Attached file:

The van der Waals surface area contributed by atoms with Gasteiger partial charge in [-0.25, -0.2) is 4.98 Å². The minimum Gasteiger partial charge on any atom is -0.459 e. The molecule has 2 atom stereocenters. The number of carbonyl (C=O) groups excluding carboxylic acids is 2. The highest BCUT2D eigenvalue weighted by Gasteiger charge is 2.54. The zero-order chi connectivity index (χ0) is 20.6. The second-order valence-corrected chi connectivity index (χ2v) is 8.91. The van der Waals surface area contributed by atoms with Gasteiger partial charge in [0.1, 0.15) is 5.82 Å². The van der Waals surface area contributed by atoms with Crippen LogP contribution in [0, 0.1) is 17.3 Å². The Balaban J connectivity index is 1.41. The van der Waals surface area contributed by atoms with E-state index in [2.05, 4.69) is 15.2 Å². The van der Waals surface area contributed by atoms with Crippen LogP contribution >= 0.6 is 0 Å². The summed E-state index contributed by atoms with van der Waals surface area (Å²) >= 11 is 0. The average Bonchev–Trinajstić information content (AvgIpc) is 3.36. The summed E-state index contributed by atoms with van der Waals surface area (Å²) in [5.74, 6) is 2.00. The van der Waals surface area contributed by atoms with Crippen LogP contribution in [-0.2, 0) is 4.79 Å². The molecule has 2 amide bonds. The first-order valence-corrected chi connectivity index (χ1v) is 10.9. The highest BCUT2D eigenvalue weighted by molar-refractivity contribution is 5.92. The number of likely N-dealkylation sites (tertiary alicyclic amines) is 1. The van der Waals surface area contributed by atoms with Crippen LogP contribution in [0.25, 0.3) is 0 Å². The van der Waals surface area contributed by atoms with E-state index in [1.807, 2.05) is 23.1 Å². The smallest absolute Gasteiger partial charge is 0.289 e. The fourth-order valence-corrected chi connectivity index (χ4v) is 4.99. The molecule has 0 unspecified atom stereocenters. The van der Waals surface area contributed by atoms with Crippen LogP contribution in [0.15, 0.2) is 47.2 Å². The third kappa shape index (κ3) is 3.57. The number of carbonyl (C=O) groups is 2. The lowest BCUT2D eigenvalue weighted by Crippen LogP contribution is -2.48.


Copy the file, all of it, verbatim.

The van der Waals surface area contributed by atoms with Gasteiger partial charge in [-0.25, -0.2) is 4.98 Å². The minimum Gasteiger partial charge on any atom is -0.459 e. The molecule has 2 atom stereocenters. The number of carbonyl (C=O) groups excluding carboxylic acids is 2. The highest BCUT2D eigenvalue weighted by Gasteiger charge is 2.54. The zero-order chi connectivity index (χ0) is 20.6. The second-order valence-corrected chi connectivity index (χ2v) is 8.91. The van der Waals surface area contributed by atoms with Gasteiger partial charge in [0.1, 0.15) is 5.82 Å². The van der Waals surface area contributed by atoms with Crippen LogP contribution in [0, 0.1) is 17.3 Å². The Balaban J connectivity index is 1.41. The van der Waals surface area contributed by atoms with E-state index in [2.05, 4.69) is 15.2 Å². The van der Waals surface area contributed by atoms with Crippen LogP contribution >= 0.6 is 0 Å². The summed E-state index contributed by atoms with van der Waals surface area (Å²) >= 11 is 0. The average Bonchev–Trinajstić information content (AvgIpc) is 3.36. The summed E-state index contributed by atoms with van der Waals surface area (Å²) in [5.74, 6) is 2.00. The van der Waals surface area contributed by atoms with Crippen LogP contribution in [-0.2, 0) is 4.79 Å². The molecule has 2 amide bonds. The first-order valence-corrected chi connectivity index (χ1v) is 10.9. The highest BCUT2D eigenvalue weighted by molar-refractivity contribution is 5.92. The number of likely N-dealkylation sites (tertiary alicyclic amines) is 1. The van der Waals surface area contributed by atoms with Crippen LogP contribution in [0.25, 0.3) is 0 Å². The van der Waals surface area contributed by atoms with E-state index in [1.807, 2.05) is 23.1 Å². The smallest absolute Gasteiger partial charge is 0.289 e. The fourth-order valence-corrected chi connectivity index (χ4v) is 4.99. The molecule has 0 unspecified atom stereocenters. The van der Waals surface area contributed by atoms with Crippen LogP contribution in [0.15, 0.2) is 47.2 Å². The third kappa shape index (κ3) is 3.57. The number of carbonyl (C=O) groups is 2. The lowest BCUT2D eigenvalue weighted by Crippen LogP contribution is -2.48.